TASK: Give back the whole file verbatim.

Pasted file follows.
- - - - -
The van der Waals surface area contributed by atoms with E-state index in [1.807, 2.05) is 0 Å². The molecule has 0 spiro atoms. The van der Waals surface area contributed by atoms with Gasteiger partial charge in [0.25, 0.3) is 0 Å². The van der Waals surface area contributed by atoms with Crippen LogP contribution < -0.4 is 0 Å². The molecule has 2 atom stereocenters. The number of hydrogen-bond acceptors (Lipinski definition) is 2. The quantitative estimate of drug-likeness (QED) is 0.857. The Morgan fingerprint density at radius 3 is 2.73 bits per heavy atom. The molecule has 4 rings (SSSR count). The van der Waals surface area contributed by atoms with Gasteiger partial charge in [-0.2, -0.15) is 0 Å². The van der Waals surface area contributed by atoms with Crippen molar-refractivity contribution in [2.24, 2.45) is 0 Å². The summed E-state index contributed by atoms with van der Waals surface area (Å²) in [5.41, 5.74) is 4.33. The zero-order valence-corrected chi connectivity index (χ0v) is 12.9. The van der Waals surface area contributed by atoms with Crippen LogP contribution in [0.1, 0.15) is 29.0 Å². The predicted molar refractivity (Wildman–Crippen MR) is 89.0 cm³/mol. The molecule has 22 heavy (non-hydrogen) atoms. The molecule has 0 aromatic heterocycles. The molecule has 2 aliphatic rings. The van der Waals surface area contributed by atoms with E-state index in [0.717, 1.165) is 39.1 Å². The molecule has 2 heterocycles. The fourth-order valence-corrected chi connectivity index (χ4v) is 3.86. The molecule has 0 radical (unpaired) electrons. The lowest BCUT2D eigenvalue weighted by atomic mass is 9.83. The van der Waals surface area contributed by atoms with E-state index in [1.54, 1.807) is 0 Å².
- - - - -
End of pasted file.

The van der Waals surface area contributed by atoms with E-state index in [1.807, 2.05) is 0 Å². The molecule has 0 spiro atoms. The van der Waals surface area contributed by atoms with Gasteiger partial charge in [0.25, 0.3) is 0 Å². The van der Waals surface area contributed by atoms with Crippen LogP contribution < -0.4 is 0 Å². The molecule has 2 atom stereocenters. The number of hydrogen-bond acceptors (Lipinski definition) is 2. The quantitative estimate of drug-likeness (QED) is 0.857. The Morgan fingerprint density at radius 3 is 2.73 bits per heavy atom. The molecule has 4 rings (SSSR count). The van der Waals surface area contributed by atoms with Gasteiger partial charge in [-0.2, -0.15) is 0 Å². The van der Waals surface area contributed by atoms with Crippen molar-refractivity contribution in [2.24, 2.45) is 0 Å². The summed E-state index contributed by atoms with van der Waals surface area (Å²) in [5.41, 5.74) is 4.33. The zero-order valence-corrected chi connectivity index (χ0v) is 12.9. The van der Waals surface area contributed by atoms with Crippen LogP contribution in [0.1, 0.15) is 29.0 Å². The predicted molar refractivity (Wildman–Crippen MR) is 89.0 cm³/mol. The molecule has 22 heavy (non-hydrogen) atoms. The molecule has 0 aromatic heterocycles. The molecule has 2 aliphatic rings. The van der Waals surface area contributed by atoms with E-state index in [0.717, 1.165) is 39.1 Å². The molecule has 2 heterocycles. The fourth-order valence-corrected chi connectivity index (χ4v) is 3.86. The molecule has 0 radical (unpaired) electrons. The lowest BCUT2D eigenvalue weighted by atomic mass is 9.83. The van der Waals surface area contributed by atoms with E-state index in [1.54, 1.807) is 0 Å².